Nov 07

14 Facts About The Absolutely Crazy Internet Stock Bubble That Could Crash And Burn In 2014 (Economic Collapse, Nov 5, 2013):

Shouldn’t Internet companies actually “make a profit” at some point before being considered worth billions of dollars?  A lot of investors laugh when they look back at the foolishness of the “Dotcom bubble” of the late 1990s, but the tech bubble that is inflating right in front of our eyes today is actually far worse.  For example, what would you say if I told you that a seven-year-old company that has a long history of not being profitable and that actually lost 64 million dollars last quarter is worth more than 13 billion dollars?  You would probably say that I was insane, but the company that I have just described is Twitter and Wall Street is going crazy for it right now.  Please don’t get me wrong – I actually love Twitter.  On my Twitter account I have sent out thousands of “tweets”.  Twitter is a lot of fun, and it has had a huge impact on the entire planet.  But is it worth 13 billion dollars?  Of course not.

When it comes to the Internet, what is hot today will probably not be hot tomorrow. Continue reading »

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May 19

ROFL!


PeakBook? (ZeroHedge, May 18, 2012):

This time is different – Peak Facebook?

and notice that MySpace became ubiquitous considerably faster than Facebook.

and AH schizophrenia…

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Mar 18


Several websites, including YouTube, have been blocked from U.S. military computers in Japan to free bandwidth for recovery efforts.

Washington (CNN) — The U.S. military has blocked access to a range of popular commercial websites in order to free up bandwidth for use in Japan recovery efforts, according to an e-mail obtained by CNN and confirmed by a spokesman for U.S. Strategic Command.

The sites — including YouTube, ESPN, Amazon, eBay and MTV — were chosen not because of the content but because their popularity among users of military computers account for significant bandwidth, according to Strategic Command spokesman Rodney Ellison.

The block, instituted Monday, is intended “to make sure bandwidth was available in Japan for military operations” as the United States helps in the aftermath of last week’s deadly earthquake and tsunami, Ellison explained.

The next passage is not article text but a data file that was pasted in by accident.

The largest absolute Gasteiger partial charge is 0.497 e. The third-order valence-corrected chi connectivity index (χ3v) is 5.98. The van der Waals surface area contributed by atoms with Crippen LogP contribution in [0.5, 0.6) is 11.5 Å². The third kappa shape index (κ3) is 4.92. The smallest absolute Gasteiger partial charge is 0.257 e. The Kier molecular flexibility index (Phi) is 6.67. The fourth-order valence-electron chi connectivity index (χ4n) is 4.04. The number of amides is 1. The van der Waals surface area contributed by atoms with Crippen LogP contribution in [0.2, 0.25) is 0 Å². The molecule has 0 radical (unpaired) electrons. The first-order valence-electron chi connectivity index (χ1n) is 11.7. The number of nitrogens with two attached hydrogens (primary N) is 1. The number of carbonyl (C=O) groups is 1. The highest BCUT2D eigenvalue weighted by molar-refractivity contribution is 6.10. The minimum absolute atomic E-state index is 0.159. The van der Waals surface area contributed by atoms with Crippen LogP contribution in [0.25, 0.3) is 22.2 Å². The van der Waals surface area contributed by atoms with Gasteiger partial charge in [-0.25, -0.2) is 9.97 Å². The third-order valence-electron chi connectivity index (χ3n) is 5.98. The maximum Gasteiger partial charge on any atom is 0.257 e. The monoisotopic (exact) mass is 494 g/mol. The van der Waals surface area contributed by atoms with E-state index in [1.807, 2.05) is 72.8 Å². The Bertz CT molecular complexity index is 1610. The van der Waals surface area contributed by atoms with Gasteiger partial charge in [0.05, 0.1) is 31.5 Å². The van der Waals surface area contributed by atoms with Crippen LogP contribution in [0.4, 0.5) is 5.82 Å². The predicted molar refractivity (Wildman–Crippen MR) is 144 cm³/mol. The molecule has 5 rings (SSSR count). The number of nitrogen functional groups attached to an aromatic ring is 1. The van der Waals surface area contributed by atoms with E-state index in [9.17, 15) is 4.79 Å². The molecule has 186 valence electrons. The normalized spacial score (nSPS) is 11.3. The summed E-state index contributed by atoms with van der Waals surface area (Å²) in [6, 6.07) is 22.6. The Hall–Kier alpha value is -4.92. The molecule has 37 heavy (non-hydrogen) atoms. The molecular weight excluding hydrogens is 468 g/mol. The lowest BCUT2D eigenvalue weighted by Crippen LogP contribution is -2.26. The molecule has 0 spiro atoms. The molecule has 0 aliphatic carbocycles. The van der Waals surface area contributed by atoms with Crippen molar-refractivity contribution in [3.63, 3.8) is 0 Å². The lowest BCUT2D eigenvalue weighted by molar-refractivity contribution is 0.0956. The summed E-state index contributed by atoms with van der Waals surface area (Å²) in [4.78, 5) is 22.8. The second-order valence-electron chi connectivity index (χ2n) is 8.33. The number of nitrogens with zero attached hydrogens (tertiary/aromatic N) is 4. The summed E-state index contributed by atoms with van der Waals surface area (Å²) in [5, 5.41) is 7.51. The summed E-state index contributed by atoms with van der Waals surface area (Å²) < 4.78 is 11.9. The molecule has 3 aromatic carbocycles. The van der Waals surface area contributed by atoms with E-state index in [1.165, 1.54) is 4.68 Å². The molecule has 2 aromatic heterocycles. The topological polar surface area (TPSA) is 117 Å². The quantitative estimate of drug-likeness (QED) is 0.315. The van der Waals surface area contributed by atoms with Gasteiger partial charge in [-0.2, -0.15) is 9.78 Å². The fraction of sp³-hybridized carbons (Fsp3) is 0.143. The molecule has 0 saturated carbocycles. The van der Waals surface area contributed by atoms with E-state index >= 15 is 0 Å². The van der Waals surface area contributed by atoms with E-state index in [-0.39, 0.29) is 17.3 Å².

U.S. Pacific Command made the request to free up the bandwidth. The sites, 13 in all, are blocked across the Department of Defense’s .mil computer system.

“This is a response to a time of extreme demand for networks,” Ellison said.

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Jan 12

MySpace slashes nearly half its global staff following revamp; 500 people affected


LOS ANGELES (AP) — Struggling entertainment site MySpace said Tuesday that it is cutting nearly half of its staff worldwide, or about 500 people, after an extensive revamp in October overhauled its look and allowed it to be run with fewer people. The cuts, part of a two-stage layoff plan, better position the site for a possible sale or spin-off by parent News Corp.

Mike Jones, the chief executive of MySpace, called the cuts “tough but necessary” but said they put the site on a path to profitability while making it more nimble and entrepreneurial.

MySpace declined to say how much the cuts would save.

A person with close ties to the site said that the cuts, combined with a previous round of layoffs and office closures in June 2009, would save more than $200 million a year. The previous layoffs eliminated about 420 jobs in the U.S. and 300 jobs overseas, and shut several offices abroad. For the latest move, MySpace said it will enter into ad sales partnerships in the U.K., Germany and Australia.